[ 1 2 1 2 1 2 1 2 ] MathType@MTEF@5@5@+=feaafiart1ev1aaatCvAUfKttLearuWrP9MDH5MBPbIqV92AaeXatLxBI9gBaebbnrfifHhDYfgasaacH8akY=wiFfYdH8Gipec8Eeeu0xXdbba9frFj0=OqFfea0dXdd9vqai=hGuQ8kuc9pgc9s8qqaq=dirpe0xb9q8qiLsFr0=vr0=vr0dc8meaabaqaciaacaGaaeqabaqabeGadaaakeaadaWadiqaauaabeqaciaaaeaadaWcaaqaaiabigdaXaqaamaakaaabaGaeGOmaidaleqaaaaaaOqaamaalaaabaGaeGymaedabaWaaOaaaeaacqaIYaGmaSqabaaaaaGcbaWaaSaaaeaacqaIXaqmaeaadaGcaaqaaiabikdaYaWcbeaaaaaakeaacqGHsisldaWcaaqaaiabigdaXaqaamaakaaabaGaeGOmaidaleqaaaaaaaaakiaawUfacaGLDbaaaaa@37F9@

It can be easily examined that both the low pass and high pass filters of Haar wavelet are quadratic in nature using the discussion presented in the previous paragraph. For a data having more than two elements, the Haar wavelet matrix of can be constructed by diagonally repeating these basic filters to form a matrix of the size of input data. Upper part of the matrix is created by repeating impulse responses of low pass filter diagonally and lower part of the matrix is created by repeating impulse responses of high pass filter diagonally. From Figure 1, it is evident that the size of the data points to be used for wavelet transform in a level is equal to half of the data points used in the previous level. Accordingly, the size of the Haar wavelet matrix also reduced. For example, if we use a signal of four data points, the size of the Haar wavelet matrix will be 4 × 4 in the first step of wavelet transform. From Figure 1, it is evident that the number of data points to be used for the second step of wavelet transform is 2. These are the output of low pass filtering operation as shown in Figure 1. So, the Haar wavelet matrix to be used is of the size 2 × 2. More details of wavelets may be referred at [3133].

The minimum number of data points in an input signal should be 2 in the case of Haar wavelet and the number of data points needed for n times decomposition is 2n. If the number of input data points is less than this required number, 2n, zeros may be padded (appended) at the right end of the input data to compensate the required number. In the present work, the number of data points refers to the number of samples which is equal to the number of columns present in the microarray data matrix. That is, the expression of a gene in a sample is considered as a data point of a one dimensional signal X. Accordingly, the columns of the microarray data matrix were prepared so as to be amenable for satisfying the required number criterion. In some experiments, a reduced number of the columns of the microarray data matrix equal to the nearest power of 2 were randomly selected and used. Since we use the strategy of finding the average value of wavelet power spectrum for each gene per sample, in the present work, the choice of columns selected for replication or reduction is immaterial. We used a random selection of the columns for the purpose of reduction and replication for data input preparation. It was observed that such a random selection of columns did not affect much the robustness and the accuracy of the present method used. In the present work, expression data of each gene across various tissue samples or various experiments is modeled to a one dimensional signal. Therefore, the entire microarray data is modeled to a group of M number of one-dimensional signals where M is the total number of genes present in the gene microarray data. More mathematical details of wavelets may be referred at [3133].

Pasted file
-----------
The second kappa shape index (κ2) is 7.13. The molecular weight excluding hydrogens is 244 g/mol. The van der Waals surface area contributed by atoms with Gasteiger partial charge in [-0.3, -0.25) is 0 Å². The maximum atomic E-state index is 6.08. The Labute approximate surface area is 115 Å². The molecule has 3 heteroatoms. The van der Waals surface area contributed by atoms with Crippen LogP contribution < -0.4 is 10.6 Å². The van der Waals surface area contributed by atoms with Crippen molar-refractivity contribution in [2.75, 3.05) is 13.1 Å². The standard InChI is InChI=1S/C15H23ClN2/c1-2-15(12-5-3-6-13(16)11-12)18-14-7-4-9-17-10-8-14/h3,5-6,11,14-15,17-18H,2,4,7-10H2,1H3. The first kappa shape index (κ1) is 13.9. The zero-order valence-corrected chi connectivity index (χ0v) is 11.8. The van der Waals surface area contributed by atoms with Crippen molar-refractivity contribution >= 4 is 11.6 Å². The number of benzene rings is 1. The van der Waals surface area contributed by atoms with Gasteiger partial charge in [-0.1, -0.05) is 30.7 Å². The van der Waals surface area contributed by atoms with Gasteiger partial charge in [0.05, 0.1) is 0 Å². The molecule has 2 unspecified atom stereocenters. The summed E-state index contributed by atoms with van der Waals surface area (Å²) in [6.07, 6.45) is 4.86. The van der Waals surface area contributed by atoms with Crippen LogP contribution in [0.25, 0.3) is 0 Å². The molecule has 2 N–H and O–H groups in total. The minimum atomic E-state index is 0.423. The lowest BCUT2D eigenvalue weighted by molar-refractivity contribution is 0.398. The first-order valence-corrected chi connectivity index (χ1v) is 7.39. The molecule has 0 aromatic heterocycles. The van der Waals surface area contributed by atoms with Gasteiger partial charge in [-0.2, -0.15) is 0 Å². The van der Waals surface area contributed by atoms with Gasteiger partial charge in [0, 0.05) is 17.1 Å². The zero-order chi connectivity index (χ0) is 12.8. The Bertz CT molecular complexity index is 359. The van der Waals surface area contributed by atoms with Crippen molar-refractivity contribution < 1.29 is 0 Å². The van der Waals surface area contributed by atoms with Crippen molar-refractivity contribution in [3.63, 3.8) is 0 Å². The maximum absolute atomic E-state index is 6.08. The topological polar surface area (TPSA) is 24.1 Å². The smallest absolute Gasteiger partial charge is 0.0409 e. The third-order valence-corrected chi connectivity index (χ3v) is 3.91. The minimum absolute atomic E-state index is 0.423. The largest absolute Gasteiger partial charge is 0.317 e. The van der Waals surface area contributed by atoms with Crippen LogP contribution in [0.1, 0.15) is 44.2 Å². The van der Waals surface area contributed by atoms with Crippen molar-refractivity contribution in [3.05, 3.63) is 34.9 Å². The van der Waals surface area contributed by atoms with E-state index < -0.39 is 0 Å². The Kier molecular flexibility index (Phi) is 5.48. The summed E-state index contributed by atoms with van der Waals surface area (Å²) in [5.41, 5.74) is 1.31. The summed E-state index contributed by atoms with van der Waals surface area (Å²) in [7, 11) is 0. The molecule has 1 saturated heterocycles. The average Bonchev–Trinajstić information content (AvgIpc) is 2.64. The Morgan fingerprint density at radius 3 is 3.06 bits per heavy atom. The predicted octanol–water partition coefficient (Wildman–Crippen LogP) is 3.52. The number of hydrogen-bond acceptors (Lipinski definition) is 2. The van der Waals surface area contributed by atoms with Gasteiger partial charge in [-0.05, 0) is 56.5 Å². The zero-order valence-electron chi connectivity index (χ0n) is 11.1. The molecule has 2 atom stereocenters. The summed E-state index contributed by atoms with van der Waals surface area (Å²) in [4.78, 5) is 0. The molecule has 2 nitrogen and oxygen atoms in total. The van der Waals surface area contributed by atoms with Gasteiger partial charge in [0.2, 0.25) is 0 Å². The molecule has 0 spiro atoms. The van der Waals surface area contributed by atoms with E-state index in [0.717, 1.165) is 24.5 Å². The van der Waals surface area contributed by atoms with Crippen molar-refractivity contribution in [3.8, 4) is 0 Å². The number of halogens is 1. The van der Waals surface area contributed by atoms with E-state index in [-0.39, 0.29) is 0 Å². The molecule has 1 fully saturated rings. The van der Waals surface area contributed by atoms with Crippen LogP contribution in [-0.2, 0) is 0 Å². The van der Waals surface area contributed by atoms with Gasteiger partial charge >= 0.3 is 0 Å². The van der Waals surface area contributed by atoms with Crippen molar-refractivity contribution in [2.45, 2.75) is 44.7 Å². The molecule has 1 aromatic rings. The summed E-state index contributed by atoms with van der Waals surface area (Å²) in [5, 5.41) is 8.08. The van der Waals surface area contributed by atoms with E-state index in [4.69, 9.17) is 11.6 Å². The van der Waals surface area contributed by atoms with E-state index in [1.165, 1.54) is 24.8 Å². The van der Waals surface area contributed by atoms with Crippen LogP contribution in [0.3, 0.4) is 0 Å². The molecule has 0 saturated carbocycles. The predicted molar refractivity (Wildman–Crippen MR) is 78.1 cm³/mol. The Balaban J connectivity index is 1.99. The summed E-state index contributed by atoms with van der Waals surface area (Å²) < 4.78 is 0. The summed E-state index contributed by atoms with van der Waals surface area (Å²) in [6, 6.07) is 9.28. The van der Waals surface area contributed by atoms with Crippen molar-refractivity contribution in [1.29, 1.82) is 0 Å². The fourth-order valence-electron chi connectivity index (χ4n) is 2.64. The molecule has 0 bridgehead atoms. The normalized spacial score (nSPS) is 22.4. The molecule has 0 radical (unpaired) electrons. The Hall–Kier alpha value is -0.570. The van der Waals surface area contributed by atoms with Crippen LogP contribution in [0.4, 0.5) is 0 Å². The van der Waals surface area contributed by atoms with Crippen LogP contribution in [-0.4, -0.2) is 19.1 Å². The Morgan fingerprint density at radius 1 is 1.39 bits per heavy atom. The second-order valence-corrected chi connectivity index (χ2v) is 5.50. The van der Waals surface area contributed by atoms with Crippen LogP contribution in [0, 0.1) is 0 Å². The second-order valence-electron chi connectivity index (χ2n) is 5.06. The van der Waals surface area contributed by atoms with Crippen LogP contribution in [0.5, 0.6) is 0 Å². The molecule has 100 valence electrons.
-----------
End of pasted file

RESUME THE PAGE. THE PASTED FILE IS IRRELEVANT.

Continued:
Local wavelet power spectrum at a particular decomposition level is calculated by summing up the squares of wavelet coefficients at that level [11]. For a set of wavelet coefficients Cj,k, where j is level of decomposition and k is the order of the coefficient, the wavelet power spectrum is given below.

spectrum [ j ] = k = 0 2 j 1 C j , k 2 MathType@MTEF@5@5@+=feaafiart1ev1aaatCvAUfKttLearuWrP9MDH5MBPbIqV92AaeXatLxBI9gBaebbnrfifHhDYfgasaacH8akY=wiFfYdH8Gipec8Eeeu0xXdbba9frFj0=OqFfea0dXdd9vqai=hGuQ8kuc9pgc9s8qqaq=dirpe0xb9q8qiLsFr0=vr0=vr0dc8meaabaqaciaacaGaaeqabaqabeGadaaakeaacqqGZbWCcqqGWbaCcqqGLbqzcqqGJbWycqqG0baDcqqGYbGCcqqG1bqDcqqGTbqBcqGGBbWwcqqGQbGAcqGGDbqxcqGH9aqpdaaeWbqaaiabboeadnaaDaaaleaacqqGQbGAcqGGSaalcqqGRbWAaeaacqaIYaGmaaaabaGaee4AaSMaeyypa0JaeGimaadabaGaeGOmaiZaaWbaaWqabeaacqqGQbGAaaWccqGHsislcqaIXaqma0GaeyyeIuoaaaa@4C5A@

If there are N elements in an array, there will be log2(N) coefficient bands or levels of decomposition for Haar wavelet. That is, the power spectrum can be referred as a graphical representation of cumulative information variation at each scale of decomposition. Global wavelet power spectrum [34] is the average of such local power spectra.

Results and discussion